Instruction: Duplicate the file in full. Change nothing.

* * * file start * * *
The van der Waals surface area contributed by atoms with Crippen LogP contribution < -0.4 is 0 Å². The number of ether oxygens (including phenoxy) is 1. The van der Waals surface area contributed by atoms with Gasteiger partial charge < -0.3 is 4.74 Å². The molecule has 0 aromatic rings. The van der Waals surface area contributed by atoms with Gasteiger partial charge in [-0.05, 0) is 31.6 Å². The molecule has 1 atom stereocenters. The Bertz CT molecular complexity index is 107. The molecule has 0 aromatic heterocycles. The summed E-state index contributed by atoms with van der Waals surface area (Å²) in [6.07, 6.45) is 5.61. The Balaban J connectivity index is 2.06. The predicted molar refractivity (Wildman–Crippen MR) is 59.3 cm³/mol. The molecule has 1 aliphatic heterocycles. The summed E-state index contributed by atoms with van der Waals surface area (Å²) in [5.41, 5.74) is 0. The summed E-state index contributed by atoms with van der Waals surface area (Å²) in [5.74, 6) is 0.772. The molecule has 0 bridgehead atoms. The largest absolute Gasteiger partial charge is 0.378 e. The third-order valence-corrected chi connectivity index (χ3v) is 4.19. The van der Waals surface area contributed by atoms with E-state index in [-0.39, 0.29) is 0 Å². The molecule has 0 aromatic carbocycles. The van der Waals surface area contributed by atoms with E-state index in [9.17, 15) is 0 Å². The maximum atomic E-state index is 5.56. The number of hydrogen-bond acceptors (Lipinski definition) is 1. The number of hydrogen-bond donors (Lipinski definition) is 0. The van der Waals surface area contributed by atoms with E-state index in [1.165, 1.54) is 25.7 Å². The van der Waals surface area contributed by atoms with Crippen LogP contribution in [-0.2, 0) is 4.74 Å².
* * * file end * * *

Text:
The van der Waals surface area contributed by atoms with Crippen LogP contribution < -0.4 is 0 Å². The number of ether oxygens (including phenoxy) is 1. The van der Waals surface area contributed by atoms with Gasteiger partial charge < -0.3 is 4.74 Å². The molecule has 0 aromatic rings. The van der Waals surface area contributed by atoms with Gasteiger partial charge in [-0.05, 0) is 31.6 Å². The molecule has 1 atom stereocenters. The Bertz CT molecular complexity index is 107. The molecule has 0 aromatic heterocycles. The summed E-state index contributed by atoms with van der Waals surface area (Å²) in [6.07, 6.45) is 5.61. The Balaban J connectivity index is 2.06. The predicted molar refractivity (Wildman–Crippen MR) is 59.3 cm³/mol. The molecule has 1 aliphatic heterocycles. The summed E-state index contributed by atoms with van der Waals surface area (Å²) in [5.41, 5.74) is 0. The summed E-state index contributed by atoms with van der Waals surface area (Å²) in [5.74, 6) is 0.772. The molecule has 0 bridgehead atoms. The largest absolute Gasteiger partial charge is 0.378 e. The third-order valence-corrected chi connectivity index (χ3v) is 4.19. The van der Waals surface area contributed by atoms with E-state index in [-0.39, 0.29) is 0 Å². The molecule has 0 aromatic carbocycles. The van der Waals surface area contributed by atoms with E-state index in [9.17, 15) is 0 Å². The maximum atomic E-state index is 5.56. The number of hydrogen-bond acceptors (Lipinski definition) is 1. The number of hydrogen-bond donors (Lipinski definition) is 0. The van der Waals surface area contributed by atoms with E-state index in [1.165, 1.54) is 25.7 Å². The van der Waals surface area contributed by atoms with Crippen LogP contribution in [-0.2, 0) is 4.74 Å².